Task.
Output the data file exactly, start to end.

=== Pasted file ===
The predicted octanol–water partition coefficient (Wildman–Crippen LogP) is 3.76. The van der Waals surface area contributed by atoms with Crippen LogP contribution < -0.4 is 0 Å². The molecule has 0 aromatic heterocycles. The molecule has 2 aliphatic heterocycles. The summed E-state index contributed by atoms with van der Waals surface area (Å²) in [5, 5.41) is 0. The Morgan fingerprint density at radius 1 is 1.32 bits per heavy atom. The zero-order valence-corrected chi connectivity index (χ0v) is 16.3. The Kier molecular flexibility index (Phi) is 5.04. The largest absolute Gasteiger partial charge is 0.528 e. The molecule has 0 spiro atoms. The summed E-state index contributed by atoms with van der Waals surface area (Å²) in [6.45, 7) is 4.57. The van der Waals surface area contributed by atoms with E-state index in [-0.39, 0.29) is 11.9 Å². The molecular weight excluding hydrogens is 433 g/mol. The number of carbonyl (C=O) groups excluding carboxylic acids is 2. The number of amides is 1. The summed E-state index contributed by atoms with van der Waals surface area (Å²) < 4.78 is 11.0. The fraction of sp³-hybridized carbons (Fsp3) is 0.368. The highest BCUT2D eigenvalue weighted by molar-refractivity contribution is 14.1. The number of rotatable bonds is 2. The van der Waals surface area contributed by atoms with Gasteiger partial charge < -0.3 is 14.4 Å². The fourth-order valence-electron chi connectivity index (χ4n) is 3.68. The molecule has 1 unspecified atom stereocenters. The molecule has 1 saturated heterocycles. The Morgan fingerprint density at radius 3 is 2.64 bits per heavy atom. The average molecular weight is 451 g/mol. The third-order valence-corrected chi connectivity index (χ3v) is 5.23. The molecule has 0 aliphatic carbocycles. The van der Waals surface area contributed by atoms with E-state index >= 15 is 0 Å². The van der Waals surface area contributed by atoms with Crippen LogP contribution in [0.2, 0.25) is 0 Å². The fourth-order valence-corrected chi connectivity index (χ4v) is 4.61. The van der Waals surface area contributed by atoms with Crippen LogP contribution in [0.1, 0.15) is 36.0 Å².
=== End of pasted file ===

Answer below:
The predicted octanol–water partition coefficient (Wildman–Crippen LogP) is 3.76. The van der Waals surface area contributed by atoms with Crippen LogP contribution < -0.4 is 0 Å². The molecule has 0 aromatic heterocycles. The molecule has 2 aliphatic heterocycles. The summed E-state index contributed by atoms with van der Waals surface area (Å²) in [5, 5.41) is 0. The Morgan fingerprint density at radius 1 is 1.32 bits per heavy atom. The zero-order valence-corrected chi connectivity index (χ0v) is 16.3. The Kier molecular flexibility index (Phi) is 5.04. The largest absolute Gasteiger partial charge is 0.528 e. The molecule has 0 spiro atoms. The summed E-state index contributed by atoms with van der Waals surface area (Å²) in [6.45, 7) is 4.57. The van der Waals surface area contributed by atoms with E-state index in [-0.39, 0.29) is 11.9 Å². The molecular weight excluding hydrogens is 433 g/mol. The number of carbonyl (C=O) groups excluding carboxylic acids is 2. The number of amides is 1. The summed E-state index contributed by atoms with van der Waals surface area (Å²) < 4.78 is 11.0. The fraction of sp³-hybridized carbons (Fsp3) is 0.368. The highest BCUT2D eigenvalue weighted by molar-refractivity contribution is 14.1. The number of rotatable bonds is 2. The van der Waals surface area contributed by atoms with Gasteiger partial charge < -0.3 is 14.4 Å². The fourth-order valence-electron chi connectivity index (χ4n) is 3.68. The molecule has 1 unspecified atom stereocenters. The molecule has 1 saturated heterocycles. The Morgan fingerprint density at radius 3 is 2.64 bits per heavy atom. The average molecular weight is 451 g/mol. The third-order valence-corrected chi connectivity index (χ3v) is 5.23. The molecule has 0 aliphatic carbocycles. The van der Waals surface area contributed by atoms with E-state index >= 15 is 0 Å². The van der Waals surface area contributed by atoms with Crippen LogP contribution in [0.2, 0.25) is 0 Å². The fourth-order valence-corrected chi connectivity index (χ4v) is 4.61. The van der Waals surface area contributed by atoms with Crippen LogP contribution in [0.1, 0.15) is 36.0 Å².